patient (right, 70 years old, female, diagnosed with an aneurysmal subarachnoid haemorrhage, nigrosome-1 present bilaterally).
Statistical Analysis, Image generation and reporting
Statistical tests were performed using IBM SPSS for windows
(version 19.0) and Microsoft Excel 2010. Demographics were
compared between patients and controls using analysis of
variance. Non-parametric tests were used for group comparisons
in case of non-normal distribution of the data. Values are given as
mean 6 SD unless stated otherwise; significance was defined at
p,0.05. If applicable, sample distribution was assessed by Fishers
exact test. Images for illustration were generated using 3D slicer
(http://www.slicer.org) and GNU Image Manipulation
Program (GIMP V2.8, http://www.gimp.org). QUADAS-2 and
STARD recommendations were used as a guide for analysis and
reporting the study outcomes [22,23].
Inter- and Intra-rater agreement of nigrosome-1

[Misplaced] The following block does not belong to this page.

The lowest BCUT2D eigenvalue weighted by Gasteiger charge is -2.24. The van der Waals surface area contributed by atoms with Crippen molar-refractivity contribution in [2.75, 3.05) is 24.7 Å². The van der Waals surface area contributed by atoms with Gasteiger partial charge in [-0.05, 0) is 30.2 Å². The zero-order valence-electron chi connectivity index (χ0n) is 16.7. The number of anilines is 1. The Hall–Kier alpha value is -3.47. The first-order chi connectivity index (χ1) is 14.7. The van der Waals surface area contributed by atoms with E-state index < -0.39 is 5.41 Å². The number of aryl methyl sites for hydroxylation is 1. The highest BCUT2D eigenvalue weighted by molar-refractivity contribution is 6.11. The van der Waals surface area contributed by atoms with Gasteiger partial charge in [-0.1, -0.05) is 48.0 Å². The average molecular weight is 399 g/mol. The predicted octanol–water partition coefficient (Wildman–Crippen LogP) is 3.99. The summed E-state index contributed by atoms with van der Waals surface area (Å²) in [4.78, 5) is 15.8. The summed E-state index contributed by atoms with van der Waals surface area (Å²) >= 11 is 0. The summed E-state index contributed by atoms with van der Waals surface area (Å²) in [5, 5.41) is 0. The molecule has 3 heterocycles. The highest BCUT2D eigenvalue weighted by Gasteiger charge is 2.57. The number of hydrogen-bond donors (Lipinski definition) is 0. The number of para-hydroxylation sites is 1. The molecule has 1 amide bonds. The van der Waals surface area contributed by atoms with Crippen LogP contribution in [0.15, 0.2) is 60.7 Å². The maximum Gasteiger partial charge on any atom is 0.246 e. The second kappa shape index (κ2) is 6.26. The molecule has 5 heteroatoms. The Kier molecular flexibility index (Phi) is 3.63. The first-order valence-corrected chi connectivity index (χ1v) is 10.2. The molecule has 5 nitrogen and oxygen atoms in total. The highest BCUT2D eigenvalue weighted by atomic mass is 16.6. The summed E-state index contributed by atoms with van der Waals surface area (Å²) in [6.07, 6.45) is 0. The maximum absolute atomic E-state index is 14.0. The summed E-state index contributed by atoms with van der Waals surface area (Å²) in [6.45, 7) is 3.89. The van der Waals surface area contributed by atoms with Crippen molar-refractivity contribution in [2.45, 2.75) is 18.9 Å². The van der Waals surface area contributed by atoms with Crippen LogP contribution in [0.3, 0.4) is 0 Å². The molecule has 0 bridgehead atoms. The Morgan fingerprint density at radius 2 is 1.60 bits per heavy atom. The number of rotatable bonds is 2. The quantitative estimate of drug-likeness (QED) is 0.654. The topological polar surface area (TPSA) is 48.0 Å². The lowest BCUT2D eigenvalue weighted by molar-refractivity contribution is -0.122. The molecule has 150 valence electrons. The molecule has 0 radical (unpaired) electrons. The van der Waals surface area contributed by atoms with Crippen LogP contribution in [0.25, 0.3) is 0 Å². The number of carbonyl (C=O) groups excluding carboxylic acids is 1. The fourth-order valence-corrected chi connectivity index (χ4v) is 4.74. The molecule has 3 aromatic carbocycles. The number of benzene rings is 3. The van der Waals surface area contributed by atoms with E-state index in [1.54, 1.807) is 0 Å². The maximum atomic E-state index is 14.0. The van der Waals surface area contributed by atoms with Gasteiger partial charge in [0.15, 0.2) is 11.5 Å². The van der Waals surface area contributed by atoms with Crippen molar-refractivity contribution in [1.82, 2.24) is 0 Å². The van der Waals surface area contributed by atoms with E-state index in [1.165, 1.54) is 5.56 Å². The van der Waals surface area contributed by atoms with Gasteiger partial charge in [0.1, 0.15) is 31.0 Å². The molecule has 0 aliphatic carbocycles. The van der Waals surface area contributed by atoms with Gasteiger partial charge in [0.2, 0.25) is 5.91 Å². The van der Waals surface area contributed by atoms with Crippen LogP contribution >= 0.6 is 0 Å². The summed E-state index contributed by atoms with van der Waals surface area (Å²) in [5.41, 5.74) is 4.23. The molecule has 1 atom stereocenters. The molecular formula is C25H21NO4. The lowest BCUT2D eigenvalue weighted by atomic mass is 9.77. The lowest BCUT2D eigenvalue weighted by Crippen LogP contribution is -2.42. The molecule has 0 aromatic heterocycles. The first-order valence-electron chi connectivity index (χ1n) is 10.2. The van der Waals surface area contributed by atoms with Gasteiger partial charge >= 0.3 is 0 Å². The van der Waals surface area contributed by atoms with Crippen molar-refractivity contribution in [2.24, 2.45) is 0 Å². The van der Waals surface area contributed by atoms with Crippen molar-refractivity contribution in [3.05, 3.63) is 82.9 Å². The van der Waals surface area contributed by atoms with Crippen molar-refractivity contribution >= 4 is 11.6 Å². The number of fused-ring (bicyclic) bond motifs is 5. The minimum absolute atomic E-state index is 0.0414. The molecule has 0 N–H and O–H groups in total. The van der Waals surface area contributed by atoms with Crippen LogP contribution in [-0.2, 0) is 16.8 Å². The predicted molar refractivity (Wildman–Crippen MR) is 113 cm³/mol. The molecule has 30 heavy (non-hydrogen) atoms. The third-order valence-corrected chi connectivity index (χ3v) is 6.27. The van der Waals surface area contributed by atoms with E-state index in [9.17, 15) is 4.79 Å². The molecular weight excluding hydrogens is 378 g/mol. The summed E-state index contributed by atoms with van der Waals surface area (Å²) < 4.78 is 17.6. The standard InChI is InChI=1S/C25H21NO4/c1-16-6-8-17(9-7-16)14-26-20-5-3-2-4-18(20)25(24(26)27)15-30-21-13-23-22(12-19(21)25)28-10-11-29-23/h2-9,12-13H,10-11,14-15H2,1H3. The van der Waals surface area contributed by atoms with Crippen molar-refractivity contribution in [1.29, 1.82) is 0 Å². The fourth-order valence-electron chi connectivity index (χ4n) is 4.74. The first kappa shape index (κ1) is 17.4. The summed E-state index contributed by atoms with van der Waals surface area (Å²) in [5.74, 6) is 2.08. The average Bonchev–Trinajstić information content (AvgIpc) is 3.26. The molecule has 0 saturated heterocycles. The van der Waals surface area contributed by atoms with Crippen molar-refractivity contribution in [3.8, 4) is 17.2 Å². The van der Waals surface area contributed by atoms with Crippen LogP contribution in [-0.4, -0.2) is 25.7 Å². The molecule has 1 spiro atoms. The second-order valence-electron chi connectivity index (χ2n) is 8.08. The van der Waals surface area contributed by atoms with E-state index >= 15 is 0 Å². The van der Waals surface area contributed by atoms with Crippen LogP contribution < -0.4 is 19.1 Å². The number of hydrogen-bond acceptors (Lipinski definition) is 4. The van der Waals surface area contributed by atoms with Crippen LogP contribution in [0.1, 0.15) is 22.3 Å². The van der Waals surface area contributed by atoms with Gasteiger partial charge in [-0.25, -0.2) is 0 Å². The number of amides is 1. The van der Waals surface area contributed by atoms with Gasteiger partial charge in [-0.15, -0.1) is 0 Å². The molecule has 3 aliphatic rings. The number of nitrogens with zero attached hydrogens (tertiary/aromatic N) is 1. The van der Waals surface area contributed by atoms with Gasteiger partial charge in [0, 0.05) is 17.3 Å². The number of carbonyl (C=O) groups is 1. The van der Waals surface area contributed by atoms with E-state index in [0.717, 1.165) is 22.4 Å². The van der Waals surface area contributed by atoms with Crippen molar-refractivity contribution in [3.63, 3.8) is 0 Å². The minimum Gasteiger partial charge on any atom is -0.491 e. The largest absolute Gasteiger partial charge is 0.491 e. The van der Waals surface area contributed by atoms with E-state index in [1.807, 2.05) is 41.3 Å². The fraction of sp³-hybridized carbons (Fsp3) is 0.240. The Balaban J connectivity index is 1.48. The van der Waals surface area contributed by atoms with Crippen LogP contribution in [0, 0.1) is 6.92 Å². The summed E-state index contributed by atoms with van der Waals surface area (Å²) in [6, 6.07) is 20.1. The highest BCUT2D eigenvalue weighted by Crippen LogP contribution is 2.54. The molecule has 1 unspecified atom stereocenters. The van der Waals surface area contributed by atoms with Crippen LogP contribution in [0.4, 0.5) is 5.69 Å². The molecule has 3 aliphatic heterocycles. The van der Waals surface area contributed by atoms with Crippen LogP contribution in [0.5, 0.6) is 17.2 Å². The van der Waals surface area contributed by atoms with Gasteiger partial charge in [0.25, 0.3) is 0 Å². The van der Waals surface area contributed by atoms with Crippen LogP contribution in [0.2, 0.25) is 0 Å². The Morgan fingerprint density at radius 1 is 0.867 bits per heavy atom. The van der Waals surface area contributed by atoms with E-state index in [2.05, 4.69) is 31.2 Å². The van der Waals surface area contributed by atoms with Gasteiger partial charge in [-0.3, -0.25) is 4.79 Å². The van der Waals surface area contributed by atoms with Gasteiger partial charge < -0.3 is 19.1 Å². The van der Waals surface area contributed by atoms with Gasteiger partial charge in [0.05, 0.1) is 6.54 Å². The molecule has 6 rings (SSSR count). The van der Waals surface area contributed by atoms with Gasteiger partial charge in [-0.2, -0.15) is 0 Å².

102/109 cases were classified into the same groups by both
raters (109 consisting of 19 prospective study and 90 retrospective
study subjects). Absolute inter-rater agreement was 94%
(kappa = 0.82, p,0.001) and intra-rater agreement 94%
(kappa = 0.82, p,0.001).
Prospective case-control study
PD patients and controls did not differ in age or sex (PD:
68.2611 years, 3 males vs. controls: 66.467.6 years, 6 males).
Disease severity of PD patients ranged from mild to moderate
(UPDRS = 8 to 60, mean 6 SD: 32.5615.4, HY = 1 to 3, mean 6
SD: 1.8560.9, PIGD = 7, TDPD = 3) with a disease duration of
463.4 years (range: 1 to 10 years). No cases were excluded from
the analysis due to poor quality or movement artefact. 16 subjects
(8 PD and 8 controls) were correctly classified by both raters
independently (Fig. 3a). Three subjects (2 PD and 1 control) were
misclassified (1 PD patient after consensus agreement) yielding a
consensus diagnostic accuracy of 84% (sensitivity: 80%, specificity
89%, see also Table S2 in File S1).
Retrospective cross-sectional study
90 consecutive clinical cases (.50 years of age, mean 66.3610.6
years, range 5089.5 years, 49 males) underwent nigrosome-1
review as described above. Both raters considered the quality (QR
- see also supplement methods in File S1) as similar between group
I and III (QR group I: 1.7960.62, QR group III: 1.760.62, n.s.).
Two of 90 patients were classified into group II (Possible presence